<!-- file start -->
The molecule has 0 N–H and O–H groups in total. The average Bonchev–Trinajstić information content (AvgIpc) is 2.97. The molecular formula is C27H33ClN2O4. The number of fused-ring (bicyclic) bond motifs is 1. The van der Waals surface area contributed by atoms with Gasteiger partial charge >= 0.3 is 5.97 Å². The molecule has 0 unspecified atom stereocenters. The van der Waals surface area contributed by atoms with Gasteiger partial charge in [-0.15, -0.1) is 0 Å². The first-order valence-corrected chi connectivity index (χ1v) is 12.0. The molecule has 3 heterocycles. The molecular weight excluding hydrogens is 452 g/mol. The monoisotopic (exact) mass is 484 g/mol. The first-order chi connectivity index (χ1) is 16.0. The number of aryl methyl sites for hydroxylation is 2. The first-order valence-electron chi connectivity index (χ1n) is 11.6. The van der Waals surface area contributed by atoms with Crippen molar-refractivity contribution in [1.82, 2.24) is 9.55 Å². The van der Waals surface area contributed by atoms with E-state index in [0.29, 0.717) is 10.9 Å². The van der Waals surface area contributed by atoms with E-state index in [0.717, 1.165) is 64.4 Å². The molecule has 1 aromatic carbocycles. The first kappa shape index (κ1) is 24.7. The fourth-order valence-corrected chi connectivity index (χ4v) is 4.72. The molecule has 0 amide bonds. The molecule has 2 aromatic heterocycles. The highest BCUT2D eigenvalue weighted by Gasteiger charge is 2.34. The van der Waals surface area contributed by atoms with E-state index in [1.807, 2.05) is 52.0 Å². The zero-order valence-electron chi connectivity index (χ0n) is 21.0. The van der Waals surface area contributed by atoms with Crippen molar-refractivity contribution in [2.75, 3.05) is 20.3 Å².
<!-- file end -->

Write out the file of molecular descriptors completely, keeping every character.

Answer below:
The molecule has 0 N–H and O–H groups in total. The average Bonchev–Trinajstić information content (AvgIpc) is 2.97. The molecular formula is C27H33ClN2O4. The number of fused-ring (bicyclic) bond motifs is 1. The van der Waals surface area contributed by atoms with Gasteiger partial charge >= 0.3 is 5.97 Å². The molecule has 0 unspecified atom stereocenters. The van der Waals surface area contributed by atoms with Gasteiger partial charge in [-0.15, -0.1) is 0 Å². The first-order valence-corrected chi connectivity index (χ1v) is 12.0. The molecule has 3 heterocycles. The molecular weight excluding hydrogens is 452 g/mol. The monoisotopic (exact) mass is 484 g/mol. The first-order chi connectivity index (χ1) is 16.0. The number of aryl methyl sites for hydroxylation is 2. The first-order valence-electron chi connectivity index (χ1n) is 11.6. The van der Waals surface area contributed by atoms with Crippen molar-refractivity contribution in [1.82, 2.24) is 9.55 Å². The van der Waals surface area contributed by atoms with E-state index in [0.29, 0.717) is 10.9 Å². The van der Waals surface area contributed by atoms with E-state index in [0.717, 1.165) is 64.4 Å². The molecule has 1 aromatic carbocycles. The first kappa shape index (κ1) is 24.7. The fourth-order valence-corrected chi connectivity index (χ4v) is 4.72. The molecule has 0 amide bonds. The molecule has 2 aromatic heterocycles. The highest BCUT2D eigenvalue weighted by Gasteiger charge is 2.34. The van der Waals surface area contributed by atoms with E-state index in [1.807, 2.05) is 52.0 Å². The zero-order valence-electron chi connectivity index (χ0n) is 21.0. The van der Waals surface area contributed by atoms with Crippen molar-refractivity contribution in [2.75, 3.05) is 20.3 Å².